When did you get your big break?
KM: Keith Clifton, a choreographer I’d met doing competitions, offered to recommend me to his dance agency, McDonald/Selznick Associates in L.A. I didn’t even know what a dance agent was!
I met with them and they gave me a contract right away. I didn’t realize it was going to be the beginning of something huge. Two weeks later, I got an audition for Fame.
Very appropriate! Did you book it?
KM: I booked a gig as one of 30 featured dancers, which meant I had to move to L.A. for four months. My first week in L.A., I found out they’d cast too many dancers, and I was only going to have one day of work. I hung up the phone so discouraged. I had no friends, no car and no reason for being there.
How did you deal with that disappointment?
KM: I started riding the bus to EDGE Performing Arts Center every day, taking as many classes as I could in hip hop and other styles in which I didn’t have much experience. But I didn’t book any jobs for six months, so I did extra work on movies like Couples Retreat while my family continued to help me financially.
Perseverance seems to be a recurring theme in your dance journey—you auditioned for “SYTYCD” three times before you made it.
KM: The first time, I went with a group to audition for Season 5 just for fun. When I got in front of the executive producers, I was a mess. I got cut right away. Then my mom invited me to join her on a trip to Denver, adding, “By the way, ‘SYTYCD’ is having an audition while we’re there. You should try again.” This time, I got further and danced for the judges. When I got cut, I never thought I’d audition again.
What changed your mind?
KM: A few months later, my mom convinced me to audition for Season 6. When I got on the floor, the music kept messing up. I remember standing on my mark and getting so anxious. I told myself, “Don’t do this. Get out of your head.” I said a prayer, and when I opened my eyes, the music came on. After I danced, the producer said, “We want to see more of that!”
You made the show and got paired with Jonathan “Legacy” Perez. What was your reaction?
KM: My first thought was, “Oh no, he’s a B-boy. We’re so different.” But I couldn’t have asked for a greater partner. He changed me as a performer. I used to be so technical—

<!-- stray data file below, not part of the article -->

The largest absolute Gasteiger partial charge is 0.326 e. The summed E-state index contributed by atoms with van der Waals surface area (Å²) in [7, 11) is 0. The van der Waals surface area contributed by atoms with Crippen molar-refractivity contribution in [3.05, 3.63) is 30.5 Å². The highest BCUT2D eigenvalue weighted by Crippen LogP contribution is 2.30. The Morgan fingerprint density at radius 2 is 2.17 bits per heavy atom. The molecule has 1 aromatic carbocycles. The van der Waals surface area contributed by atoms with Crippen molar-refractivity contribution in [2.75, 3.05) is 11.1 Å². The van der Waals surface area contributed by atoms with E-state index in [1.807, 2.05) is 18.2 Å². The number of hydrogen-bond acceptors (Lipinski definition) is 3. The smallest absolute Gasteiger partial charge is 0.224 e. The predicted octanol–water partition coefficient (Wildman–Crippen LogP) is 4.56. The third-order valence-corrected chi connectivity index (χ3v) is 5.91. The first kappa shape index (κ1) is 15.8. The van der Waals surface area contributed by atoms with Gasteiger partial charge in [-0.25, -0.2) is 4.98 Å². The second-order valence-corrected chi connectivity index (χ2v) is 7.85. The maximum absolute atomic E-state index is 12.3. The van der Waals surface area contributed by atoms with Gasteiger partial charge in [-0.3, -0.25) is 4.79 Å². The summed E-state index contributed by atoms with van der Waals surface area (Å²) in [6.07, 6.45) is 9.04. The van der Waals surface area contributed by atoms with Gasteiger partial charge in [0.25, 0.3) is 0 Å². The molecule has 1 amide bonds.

I didn’t like to freestyle. Legacy taught me to let the moment take over. He’d do things like throw his keys at me to try to get me to react spontaneously. He’d say, “I’m going to press play and you’re going to dance.” I was so uncomfortable. Finally, when I let myself go and freestyled, he was in tears. He showed me how to trust myself.
And then you came back to rock it as an All-Star.
KM: I didn’t expect to be the last Season 6 girl standing. After the show, I auditioned for Burlesque and was cut right away, which was humbling. So when “SYTYCD” asked me to be an All-Star, that blew my mind.
How does being an All-Star differ from competing?
KM: People think you must not be nervous anymore. Not true! As an All-Star, the pressure’s on: You have to be confident to support your partner. It’s about learning to be selfless in your dancing, which is a different mindset, but it’s just as challenging.
When did you get word of the Step Up Revolution role?
KM: In July 2011 my agent said they wanted me to audition for the role of Emily. I went in and hit it off with the casting director, and then I met with the director and producers. It’s a different energy than a dance audition—all eyes are on you in this tiny shoebox. I left feeling like I didn’t get the part, but ended up getting a callback where I had to pair up with the male lead, Ryan Guzman.
What was the final audition like?
KM: There were just two chairs and some cameras, and we had to do a scene while they shot different angles and tested our chemistry. Before Ryan and I went in, I was shaking, but once we got inside, everything clicked. We had a moment, and I felt so connected to Ryan and so comfortable.
How did you find out you got the part?
KM: Two days later, I got a call from [director] Scott Speer, Adam Shankman and Jen Gibgot on three-way. Scott was like, “Hey, I wanted to thank you for coming out. We appreciated your time. I’m sorry, but…you got the role of Emily!” He tricked me and I was speechless.